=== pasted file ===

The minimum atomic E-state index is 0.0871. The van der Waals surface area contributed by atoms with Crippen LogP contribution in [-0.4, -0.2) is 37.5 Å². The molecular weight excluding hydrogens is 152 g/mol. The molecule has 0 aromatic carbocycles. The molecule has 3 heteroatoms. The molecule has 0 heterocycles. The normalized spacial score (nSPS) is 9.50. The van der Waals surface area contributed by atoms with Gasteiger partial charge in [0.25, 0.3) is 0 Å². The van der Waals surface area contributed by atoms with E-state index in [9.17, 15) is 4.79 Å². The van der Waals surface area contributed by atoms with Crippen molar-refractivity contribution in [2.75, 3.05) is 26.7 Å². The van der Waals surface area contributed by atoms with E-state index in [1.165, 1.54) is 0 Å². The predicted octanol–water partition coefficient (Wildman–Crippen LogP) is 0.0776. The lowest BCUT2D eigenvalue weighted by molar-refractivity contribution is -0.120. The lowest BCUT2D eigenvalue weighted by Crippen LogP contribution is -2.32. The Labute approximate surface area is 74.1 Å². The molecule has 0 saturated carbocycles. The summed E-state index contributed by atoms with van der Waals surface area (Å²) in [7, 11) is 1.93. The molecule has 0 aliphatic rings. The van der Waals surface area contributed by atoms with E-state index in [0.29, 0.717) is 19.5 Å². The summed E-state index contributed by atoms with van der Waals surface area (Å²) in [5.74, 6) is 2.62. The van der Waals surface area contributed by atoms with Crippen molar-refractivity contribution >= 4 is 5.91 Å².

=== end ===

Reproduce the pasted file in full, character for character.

The minimum atomic E-state index is 0.0871. The van der Waals surface area contributed by atoms with Crippen LogP contribution in [-0.4, -0.2) is 37.5 Å². The molecular weight excluding hydrogens is 152 g/mol. The molecule has 0 aromatic carbocycles. The molecule has 3 heteroatoms. The molecule has 0 heterocycles. The normalized spacial score (nSPS) is 9.50. The van der Waals surface area contributed by atoms with Gasteiger partial charge in [0.25, 0.3) is 0 Å². The van der Waals surface area contributed by atoms with E-state index in [9.17, 15) is 4.79 Å². The van der Waals surface area contributed by atoms with Crippen molar-refractivity contribution in [2.75, 3.05) is 26.7 Å². The van der Waals surface area contributed by atoms with E-state index in [1.165, 1.54) is 0 Å². The predicted octanol–water partition coefficient (Wildman–Crippen LogP) is 0.0776. The lowest BCUT2D eigenvalue weighted by molar-refractivity contribution is -0.120. The lowest BCUT2D eigenvalue weighted by Crippen LogP contribution is -2.32. The Labute approximate surface area is 74.1 Å². The molecule has 0 saturated carbocycles. The summed E-state index contributed by atoms with van der Waals surface area (Å²) in [7, 11) is 1.93. The molecule has 0 aliphatic rings. The van der Waals surface area contributed by atoms with E-state index in [0.29, 0.717) is 19.5 Å². The summed E-state index contributed by atoms with van der Waals surface area (Å²) in [5.74, 6) is 2.62. The van der Waals surface area contributed by atoms with Crippen molar-refractivity contribution >= 4 is 5.91 Å².